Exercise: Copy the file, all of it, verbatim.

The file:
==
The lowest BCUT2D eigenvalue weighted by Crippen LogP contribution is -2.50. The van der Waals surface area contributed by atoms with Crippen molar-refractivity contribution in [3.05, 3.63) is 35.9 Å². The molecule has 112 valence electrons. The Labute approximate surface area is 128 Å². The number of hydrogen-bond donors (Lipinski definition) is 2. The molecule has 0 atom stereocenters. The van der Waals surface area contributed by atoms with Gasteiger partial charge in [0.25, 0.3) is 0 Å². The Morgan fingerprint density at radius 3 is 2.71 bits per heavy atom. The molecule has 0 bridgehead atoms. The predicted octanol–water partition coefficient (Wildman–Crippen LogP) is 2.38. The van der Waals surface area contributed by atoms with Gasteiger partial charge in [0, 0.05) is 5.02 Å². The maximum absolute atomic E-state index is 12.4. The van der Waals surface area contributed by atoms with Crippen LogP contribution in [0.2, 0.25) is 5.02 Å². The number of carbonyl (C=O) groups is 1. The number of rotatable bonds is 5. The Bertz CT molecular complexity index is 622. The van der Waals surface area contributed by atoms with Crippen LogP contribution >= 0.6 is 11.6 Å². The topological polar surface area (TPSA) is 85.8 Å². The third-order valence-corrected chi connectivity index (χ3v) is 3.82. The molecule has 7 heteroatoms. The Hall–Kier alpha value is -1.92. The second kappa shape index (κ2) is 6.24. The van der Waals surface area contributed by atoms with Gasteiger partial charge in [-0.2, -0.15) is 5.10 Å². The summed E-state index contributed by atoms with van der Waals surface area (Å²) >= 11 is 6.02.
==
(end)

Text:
The lowest BCUT2D eigenvalue weighted by Crippen LogP contribution is -2.50. The van der Waals surface area contributed by atoms with Crippen molar-refractivity contribution in [3.05, 3.63) is 35.9 Å². The molecule has 112 valence electrons. The Labute approximate surface area is 128 Å². The number of hydrogen-bond donors (Lipinski definition) is 2. The molecule has 0 atom stereocenters. The van der Waals surface area contributed by atoms with Gasteiger partial charge in [0.25, 0.3) is 0 Å². The Morgan fingerprint density at radius 3 is 2.71 bits per heavy atom. The molecule has 0 bridgehead atoms. The predicted octanol–water partition coefficient (Wildman–Crippen LogP) is 2.38. The van der Waals surface area contributed by atoms with Gasteiger partial charge in [0, 0.05) is 5.02 Å². The maximum absolute atomic E-state index is 12.4. The van der Waals surface area contributed by atoms with Crippen LogP contribution in [0.2, 0.25) is 5.02 Å². The number of carbonyl (C=O) groups is 1. The number of rotatable bonds is 5. The Bertz CT molecular complexity index is 622. The van der Waals surface area contributed by atoms with Crippen LogP contribution >= 0.6 is 11.6 Å². The topological polar surface area (TPSA) is 85.8 Å². The third-order valence-corrected chi connectivity index (χ3v) is 3.82. The molecule has 7 heteroatoms. The Hall–Kier alpha value is -1.92. The second kappa shape index (κ2) is 6.24. The van der Waals surface area contributed by atoms with Gasteiger partial charge in [-0.2, -0.15) is 5.10 Å². The summed E-state index contributed by atoms with van der Waals surface area (Å²) >= 11 is 6.02.